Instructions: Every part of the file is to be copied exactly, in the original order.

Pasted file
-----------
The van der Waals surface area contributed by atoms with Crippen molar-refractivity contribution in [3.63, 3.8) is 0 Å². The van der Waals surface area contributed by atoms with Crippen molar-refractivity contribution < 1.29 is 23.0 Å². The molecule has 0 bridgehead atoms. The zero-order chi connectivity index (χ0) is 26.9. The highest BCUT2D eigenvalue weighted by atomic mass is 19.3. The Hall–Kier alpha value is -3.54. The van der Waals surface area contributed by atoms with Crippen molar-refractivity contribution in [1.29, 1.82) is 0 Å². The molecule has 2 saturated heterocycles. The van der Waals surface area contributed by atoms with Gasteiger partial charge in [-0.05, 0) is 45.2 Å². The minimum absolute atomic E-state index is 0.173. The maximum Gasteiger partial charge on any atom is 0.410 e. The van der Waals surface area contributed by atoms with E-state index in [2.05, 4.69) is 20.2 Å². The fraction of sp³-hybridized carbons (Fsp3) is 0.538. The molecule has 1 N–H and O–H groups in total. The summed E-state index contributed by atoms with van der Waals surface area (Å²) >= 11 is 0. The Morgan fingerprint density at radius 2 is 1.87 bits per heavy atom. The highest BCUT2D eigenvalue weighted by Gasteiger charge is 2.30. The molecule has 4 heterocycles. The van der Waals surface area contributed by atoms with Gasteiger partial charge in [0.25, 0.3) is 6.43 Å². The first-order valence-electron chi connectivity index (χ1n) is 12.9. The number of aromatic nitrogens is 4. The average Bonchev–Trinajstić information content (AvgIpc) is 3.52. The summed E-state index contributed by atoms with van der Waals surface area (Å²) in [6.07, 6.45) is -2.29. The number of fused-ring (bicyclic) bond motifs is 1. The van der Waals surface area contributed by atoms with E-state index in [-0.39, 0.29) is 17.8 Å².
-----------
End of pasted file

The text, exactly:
The van der Waals surface area contributed by atoms with Crippen molar-refractivity contribution in [3.63, 3.8) is 0 Å². The van der Waals surface area contributed by atoms with Crippen molar-refractivity contribution < 1.29 is 23.0 Å². The molecule has 0 bridgehead atoms. The zero-order chi connectivity index (χ0) is 26.9. The highest BCUT2D eigenvalue weighted by atomic mass is 19.3. The Hall–Kier alpha value is -3.54. The van der Waals surface area contributed by atoms with Crippen molar-refractivity contribution in [1.29, 1.82) is 0 Å². The molecule has 2 saturated heterocycles. The van der Waals surface area contributed by atoms with Gasteiger partial charge in [-0.05, 0) is 45.2 Å². The minimum absolute atomic E-state index is 0.173. The maximum Gasteiger partial charge on any atom is 0.410 e. The van der Waals surface area contributed by atoms with E-state index in [2.05, 4.69) is 20.2 Å². The fraction of sp³-hybridized carbons (Fsp3) is 0.538. The molecule has 1 N–H and O–H groups in total. The summed E-state index contributed by atoms with van der Waals surface area (Å²) >= 11 is 0. The Morgan fingerprint density at radius 2 is 1.87 bits per heavy atom. The highest BCUT2D eigenvalue weighted by Gasteiger charge is 2.30. The molecule has 4 heterocycles. The van der Waals surface area contributed by atoms with Gasteiger partial charge in [0.25, 0.3) is 6.43 Å². The first-order valence-electron chi connectivity index (χ1n) is 12.9. The number of aromatic nitrogens is 4. The average Bonchev–Trinajstić information content (AvgIpc) is 3.52. The summed E-state index contributed by atoms with van der Waals surface area (Å²) in [6.07, 6.45) is -2.29. The number of fused-ring (bicyclic) bond motifs is 1. The van der Waals surface area contributed by atoms with E-state index in [-0.39, 0.29) is 17.8 Å².